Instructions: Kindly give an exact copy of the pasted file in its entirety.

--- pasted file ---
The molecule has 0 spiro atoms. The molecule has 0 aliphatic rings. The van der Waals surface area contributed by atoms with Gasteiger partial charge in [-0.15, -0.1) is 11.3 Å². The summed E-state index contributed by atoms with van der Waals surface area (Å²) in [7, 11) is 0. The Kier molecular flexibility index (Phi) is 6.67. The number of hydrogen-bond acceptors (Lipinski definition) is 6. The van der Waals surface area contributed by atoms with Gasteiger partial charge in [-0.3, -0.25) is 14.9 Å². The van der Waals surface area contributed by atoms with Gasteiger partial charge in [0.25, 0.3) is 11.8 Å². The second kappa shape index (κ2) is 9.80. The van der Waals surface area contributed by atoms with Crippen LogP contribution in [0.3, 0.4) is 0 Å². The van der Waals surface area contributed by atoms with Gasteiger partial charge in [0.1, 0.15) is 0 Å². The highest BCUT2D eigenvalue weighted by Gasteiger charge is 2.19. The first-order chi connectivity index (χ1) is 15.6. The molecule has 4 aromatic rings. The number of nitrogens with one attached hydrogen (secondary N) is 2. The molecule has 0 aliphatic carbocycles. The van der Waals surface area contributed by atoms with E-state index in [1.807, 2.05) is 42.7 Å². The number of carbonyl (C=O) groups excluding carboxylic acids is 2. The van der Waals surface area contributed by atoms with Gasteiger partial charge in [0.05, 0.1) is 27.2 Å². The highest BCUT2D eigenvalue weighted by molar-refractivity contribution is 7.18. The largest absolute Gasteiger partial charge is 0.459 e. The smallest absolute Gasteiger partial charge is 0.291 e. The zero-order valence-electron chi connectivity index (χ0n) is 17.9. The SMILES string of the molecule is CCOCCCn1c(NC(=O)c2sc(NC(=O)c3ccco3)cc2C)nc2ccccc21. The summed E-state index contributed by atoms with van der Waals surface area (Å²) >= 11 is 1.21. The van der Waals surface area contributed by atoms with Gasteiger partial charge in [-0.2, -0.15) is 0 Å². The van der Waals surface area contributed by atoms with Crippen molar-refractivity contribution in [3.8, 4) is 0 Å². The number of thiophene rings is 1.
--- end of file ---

The molecule has 0 spiro atoms. The molecule has 0 aliphatic rings. The van der Waals surface area contributed by atoms with Gasteiger partial charge in [-0.15, -0.1) is 11.3 Å². The summed E-state index contributed by atoms with van der Waals surface area (Å²) in [7, 11) is 0. The Kier molecular flexibility index (Phi) is 6.67. The number of hydrogen-bond acceptors (Lipinski definition) is 6. The van der Waals surface area contributed by atoms with Gasteiger partial charge in [-0.3, -0.25) is 14.9 Å². The van der Waals surface area contributed by atoms with Gasteiger partial charge in [0.25, 0.3) is 11.8 Å². The second kappa shape index (κ2) is 9.80. The van der Waals surface area contributed by atoms with Crippen LogP contribution in [0.3, 0.4) is 0 Å². The van der Waals surface area contributed by atoms with Gasteiger partial charge in [0.1, 0.15) is 0 Å². The highest BCUT2D eigenvalue weighted by Gasteiger charge is 2.19. The first-order chi connectivity index (χ1) is 15.6. The molecule has 4 aromatic rings. The number of nitrogens with one attached hydrogen (secondary N) is 2. The molecule has 0 aliphatic carbocycles. The van der Waals surface area contributed by atoms with E-state index in [1.807, 2.05) is 42.7 Å². The number of carbonyl (C=O) groups excluding carboxylic acids is 2. The van der Waals surface area contributed by atoms with Gasteiger partial charge in [0.05, 0.1) is 27.2 Å². The highest BCUT2D eigenvalue weighted by molar-refractivity contribution is 7.18. The largest absolute Gasteiger partial charge is 0.459 e. The smallest absolute Gasteiger partial charge is 0.291 e. The zero-order valence-electron chi connectivity index (χ0n) is 17.9. The SMILES string of the molecule is CCOCCCn1c(NC(=O)c2sc(NC(=O)c3ccco3)cc2C)nc2ccccc21. The summed E-state index contributed by atoms with van der Waals surface area (Å²) >= 11 is 1.21. The van der Waals surface area contributed by atoms with Gasteiger partial charge in [-0.2, -0.15) is 0 Å². The van der Waals surface area contributed by atoms with Crippen molar-refractivity contribution in [3.8, 4) is 0 Å². The number of thiophene rings is 1.